Watch the episode: Politics, protest & the Olympics: the IOC's Dick Pound

Gabriella Turrisi

How political sports boycotts (really) work

In recent days, America's pastime has become deeply embroiled in America's politics. US Major League Baseball pulled its annual All-Star Game (an annual friendly matchup of the sport's best players at every position) out of Atlanta to protest the Georgia state legislature's recent passage of restrictive new voting laws.

Just a week into baseball season, the move is a big deal in the US. But more broadly, it's the latest in a series of increasingly high-stakes sports decisions around the world that have a lot to do with politics.

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What We're Watching: India halts vaccine exports, principle vs profit in China, Nigeria's crypto fiasco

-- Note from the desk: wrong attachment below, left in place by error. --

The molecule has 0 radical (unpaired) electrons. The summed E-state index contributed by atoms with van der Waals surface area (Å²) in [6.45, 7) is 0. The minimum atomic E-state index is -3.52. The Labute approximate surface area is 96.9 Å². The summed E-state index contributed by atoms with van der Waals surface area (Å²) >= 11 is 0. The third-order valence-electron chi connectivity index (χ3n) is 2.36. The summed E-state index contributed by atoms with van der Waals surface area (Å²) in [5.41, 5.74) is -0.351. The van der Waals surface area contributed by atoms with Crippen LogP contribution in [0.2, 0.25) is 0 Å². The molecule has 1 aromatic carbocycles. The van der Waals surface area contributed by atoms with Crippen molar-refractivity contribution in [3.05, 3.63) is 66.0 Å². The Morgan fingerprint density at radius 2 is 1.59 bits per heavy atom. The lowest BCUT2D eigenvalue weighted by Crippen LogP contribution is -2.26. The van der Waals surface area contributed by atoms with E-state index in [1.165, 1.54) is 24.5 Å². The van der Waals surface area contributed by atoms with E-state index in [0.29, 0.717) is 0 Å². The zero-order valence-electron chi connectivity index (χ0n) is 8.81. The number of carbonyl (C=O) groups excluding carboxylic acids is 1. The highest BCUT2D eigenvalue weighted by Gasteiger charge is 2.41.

India squeezes vaccine exports as COVID crisis deepens: India has embarked on one of the world's most ambitious vaccine drives, seeking to vaccinate not only its own 1.4 billion people, but also make hundreds of millions of jabs to inoculate low-income countries under the global COVAX initiative. To date, it has sent 60 million doses to over 70 countries. But now, as India grapples with a surging COVID caseload and death rate — in part because of a new "double mutant variant" — New Delhi has placed a temporary ban on exports of the AstraZeneca jab being produced by its Serum Institute. "Domestic demand will have to take precedence," one foreign ministry official said. The move, which is expected to hinder supply chains until at least the end of April, will have massive impacts on COVAX, which is counting on India's pharma sector to get millions of doses to the neediest countries. India's ban has already frustrated supplies that were supposed to go to the UK, Saudi Arabia, and Brazil in recent days. The Serum Institute says it aims to produce 1 billion doses for low- and middle-income countries by the end of 2021, but so far, its monthly production cadence is lagging.